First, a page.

Few captured the zeitgest of 2013 better than PARTYNEXTDOOR, who ascended impossibly fast from the hazy lights of Drake’s Houstatlantavegas. A co-sign and an October's Very Own blog post on April 2013 from the most visible figure in hip-hop instantly transformed PND’s “Make A Mil” into a buzzing single, but unlike his OVO boss, PARTYNEXTDOOR had no interest in divulging details about himself to swelling audiences. The hype became intensely enigmatic — an artist selling an aesthetic of guarded coldness, one who only showed face through a heavily blurred album cover, was crooning lines like, “Talk here ain’t cheap, but it’s on the budget baby/I lick ya, I dick ya, and that’s word to the public” on “Wild Bitches.” Last year’s PARTYNEXTDOOR offered a blunter but equally accessible version of The Weeknd, and on PARTYNEXTDOOR 2, the formula remains the same.

PND’s lyrics are plagued by platitude, but knocking PND 2 for its songwriting is quite obviously on par with critiquing porn for its script. Sonically, the album provides a consistent blend of hypnotic buoyancy, and the best tracks on PND 2 are the ones that don’t try too hard and can comfortably ensconce in the background of a late night. Those that lazily offer narrative or become overwrought with Auto-Tune, meanwhile, are forgettable at best.

PARTYNEXTDOOR 2 begins with most of the former. “East Liberty” swerves between numbed verses and relatable belts about ambivalence toward a summer fling as the season ends, accompanied by a pulsing sample of Manchester producer Holy Other. The woozy backdrop and light hook of “Muse” is the LP’s smoothest song, and despite its trite title and straightforward Disclosure flip, “Sex On The Beach” is four minutes of polished impertinence that will likely inspire its listener to hop a flight to Miami.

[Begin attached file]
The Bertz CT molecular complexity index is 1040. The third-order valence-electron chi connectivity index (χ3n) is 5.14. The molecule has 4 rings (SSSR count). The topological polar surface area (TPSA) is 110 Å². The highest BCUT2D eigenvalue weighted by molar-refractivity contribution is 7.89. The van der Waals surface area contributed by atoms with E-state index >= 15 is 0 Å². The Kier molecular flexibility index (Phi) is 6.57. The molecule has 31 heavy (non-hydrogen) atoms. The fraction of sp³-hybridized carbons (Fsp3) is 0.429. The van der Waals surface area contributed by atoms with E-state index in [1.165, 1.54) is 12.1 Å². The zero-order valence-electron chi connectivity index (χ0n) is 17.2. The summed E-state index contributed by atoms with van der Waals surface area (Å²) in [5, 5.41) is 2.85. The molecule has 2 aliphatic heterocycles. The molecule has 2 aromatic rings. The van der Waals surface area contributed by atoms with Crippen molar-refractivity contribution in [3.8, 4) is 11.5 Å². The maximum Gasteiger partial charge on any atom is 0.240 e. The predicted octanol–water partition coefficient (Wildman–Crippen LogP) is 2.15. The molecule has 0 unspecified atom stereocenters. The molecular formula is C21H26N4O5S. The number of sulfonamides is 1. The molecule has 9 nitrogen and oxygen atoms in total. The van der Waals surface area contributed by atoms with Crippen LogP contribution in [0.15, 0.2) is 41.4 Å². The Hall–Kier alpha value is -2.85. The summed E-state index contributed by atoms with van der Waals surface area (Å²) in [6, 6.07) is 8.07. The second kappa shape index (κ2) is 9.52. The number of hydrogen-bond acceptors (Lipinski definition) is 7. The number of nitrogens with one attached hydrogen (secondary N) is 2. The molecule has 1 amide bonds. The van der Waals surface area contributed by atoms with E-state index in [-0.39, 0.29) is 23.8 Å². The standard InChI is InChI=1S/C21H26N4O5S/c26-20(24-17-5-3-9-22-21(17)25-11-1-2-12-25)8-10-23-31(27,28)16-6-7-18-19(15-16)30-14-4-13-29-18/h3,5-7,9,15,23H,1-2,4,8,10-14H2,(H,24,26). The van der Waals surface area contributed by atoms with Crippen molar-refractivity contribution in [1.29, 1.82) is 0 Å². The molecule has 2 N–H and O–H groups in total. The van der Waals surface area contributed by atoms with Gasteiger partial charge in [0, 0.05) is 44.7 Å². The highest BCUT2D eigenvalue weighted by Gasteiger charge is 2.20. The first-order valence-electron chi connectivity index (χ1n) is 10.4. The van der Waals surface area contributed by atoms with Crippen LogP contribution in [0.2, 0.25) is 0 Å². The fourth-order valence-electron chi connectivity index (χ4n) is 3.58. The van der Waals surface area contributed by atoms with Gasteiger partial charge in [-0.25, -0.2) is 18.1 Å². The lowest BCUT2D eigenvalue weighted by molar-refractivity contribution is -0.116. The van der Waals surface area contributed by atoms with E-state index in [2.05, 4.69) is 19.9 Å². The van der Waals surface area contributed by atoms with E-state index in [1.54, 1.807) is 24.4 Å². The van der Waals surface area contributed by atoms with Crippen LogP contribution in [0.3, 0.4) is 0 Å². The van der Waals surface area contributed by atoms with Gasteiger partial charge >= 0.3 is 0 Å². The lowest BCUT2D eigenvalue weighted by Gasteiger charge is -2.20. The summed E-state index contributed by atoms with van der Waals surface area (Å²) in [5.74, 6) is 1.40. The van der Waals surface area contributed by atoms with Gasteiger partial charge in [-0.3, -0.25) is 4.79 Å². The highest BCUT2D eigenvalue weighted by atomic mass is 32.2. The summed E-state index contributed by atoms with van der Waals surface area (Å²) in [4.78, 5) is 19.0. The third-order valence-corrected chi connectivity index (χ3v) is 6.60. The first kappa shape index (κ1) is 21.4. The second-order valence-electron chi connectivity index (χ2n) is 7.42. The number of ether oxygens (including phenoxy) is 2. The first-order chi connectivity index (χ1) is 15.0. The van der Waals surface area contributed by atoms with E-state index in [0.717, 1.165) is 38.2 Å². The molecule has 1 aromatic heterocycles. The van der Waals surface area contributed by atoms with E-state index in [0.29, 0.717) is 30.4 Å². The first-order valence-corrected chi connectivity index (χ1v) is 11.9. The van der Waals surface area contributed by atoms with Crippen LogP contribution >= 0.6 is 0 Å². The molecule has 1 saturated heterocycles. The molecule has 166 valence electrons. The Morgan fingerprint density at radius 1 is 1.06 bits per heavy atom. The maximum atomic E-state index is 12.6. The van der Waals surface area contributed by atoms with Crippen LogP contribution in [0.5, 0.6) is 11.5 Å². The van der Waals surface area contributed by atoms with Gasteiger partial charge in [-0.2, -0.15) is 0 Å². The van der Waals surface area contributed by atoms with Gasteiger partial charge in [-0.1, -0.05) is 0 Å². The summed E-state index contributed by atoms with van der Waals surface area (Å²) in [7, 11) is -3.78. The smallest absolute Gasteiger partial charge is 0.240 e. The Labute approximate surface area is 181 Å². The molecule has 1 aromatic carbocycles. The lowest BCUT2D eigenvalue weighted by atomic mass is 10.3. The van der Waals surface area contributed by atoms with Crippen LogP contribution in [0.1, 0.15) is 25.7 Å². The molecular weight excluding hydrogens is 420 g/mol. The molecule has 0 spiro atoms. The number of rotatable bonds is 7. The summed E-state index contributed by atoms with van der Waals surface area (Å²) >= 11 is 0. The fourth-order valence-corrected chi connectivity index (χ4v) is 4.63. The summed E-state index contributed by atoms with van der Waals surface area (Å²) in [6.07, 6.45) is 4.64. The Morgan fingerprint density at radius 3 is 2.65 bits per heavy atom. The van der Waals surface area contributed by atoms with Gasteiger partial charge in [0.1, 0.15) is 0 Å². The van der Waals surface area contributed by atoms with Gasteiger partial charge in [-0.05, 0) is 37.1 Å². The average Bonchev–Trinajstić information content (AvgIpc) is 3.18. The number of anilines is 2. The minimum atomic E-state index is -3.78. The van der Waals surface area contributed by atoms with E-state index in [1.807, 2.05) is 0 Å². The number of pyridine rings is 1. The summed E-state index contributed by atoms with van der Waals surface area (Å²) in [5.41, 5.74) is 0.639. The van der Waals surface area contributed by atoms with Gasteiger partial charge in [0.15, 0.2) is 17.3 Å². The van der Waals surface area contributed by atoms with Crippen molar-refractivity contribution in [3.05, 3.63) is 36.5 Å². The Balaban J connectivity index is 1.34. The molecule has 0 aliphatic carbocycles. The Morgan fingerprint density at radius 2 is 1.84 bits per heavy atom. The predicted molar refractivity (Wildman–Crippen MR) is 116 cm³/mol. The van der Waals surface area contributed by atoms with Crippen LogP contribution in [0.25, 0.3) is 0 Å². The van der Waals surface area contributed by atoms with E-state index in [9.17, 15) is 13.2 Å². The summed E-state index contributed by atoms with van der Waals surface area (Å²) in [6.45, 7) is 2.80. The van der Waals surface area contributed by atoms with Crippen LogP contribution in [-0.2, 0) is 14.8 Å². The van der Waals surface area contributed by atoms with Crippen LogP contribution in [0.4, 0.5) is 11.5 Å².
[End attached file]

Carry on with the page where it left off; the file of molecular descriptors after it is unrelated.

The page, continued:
None of these songs offer any lyrical depth; while his OVO mentor romanticizes the minutiae and isn’t shy to air out his intentions and insecurities, PARTYNEXTDOOR revels in never breaking from his blunted exterior. On PND 2, he emphasizes that to the point of caricature. “Need to get it while it’s hot ‘cause I’m cold at times,” he sings on “Thirsty”; “Yeah, you still fire, I ain’t need a Bic/I got money, I don’t need a bitch,” he adds on “SLS” for good measure. But empty brags fade easily enough behind a good beat, while loose, unimaginative themes that persist throughout a song do not. “Her Way,” despite wailing saxophone and skittering 808s, is hard to listen to due to the vapidity of its storyline, which details a nondescript girl that works her way into PND’s crew. The only thing the listener knows about the seemingly ordinary girl in question is her proclivity to “get down just like Lindsay Lohan,” and the way she fails to stand out is explained as “she the light-skin girl in a light-skin crew.” “Belong To The City” and “Grown Woman” are other unoriginal songs about a girl met with indecision in the club.

PARTYNEXTDOOR also managed to adopt a Young Thug impression that he deploys sparingly on the back half of the project. Midway through “Recognize,” the album’s lead single with Drake, PND begins the escalated squawks Thug made famous, and continues them in next track “Options.” PARTYNEXTDOOR’s voice is good enough to hold its own without being doused in Auto-Tune, and the worst moments of PARTYNEXTDOOR 2 occur when he tries to overload a hook.

The highs of PND 2 have replay value, and the lows — though there are certainly more of them — blend with the rest of the album as it plays in the background of a bedroom. PARTYNEXTDOOR has no interest in humility, and though it fails to express it in a particularly creative or original way, PARTYNEXTDOOR 2 accomplishes its very transparent goals: to celebrate a lifestyle, soundtrack sex, and make the party next door look like the exclusive event of the year.—Steven Goldstein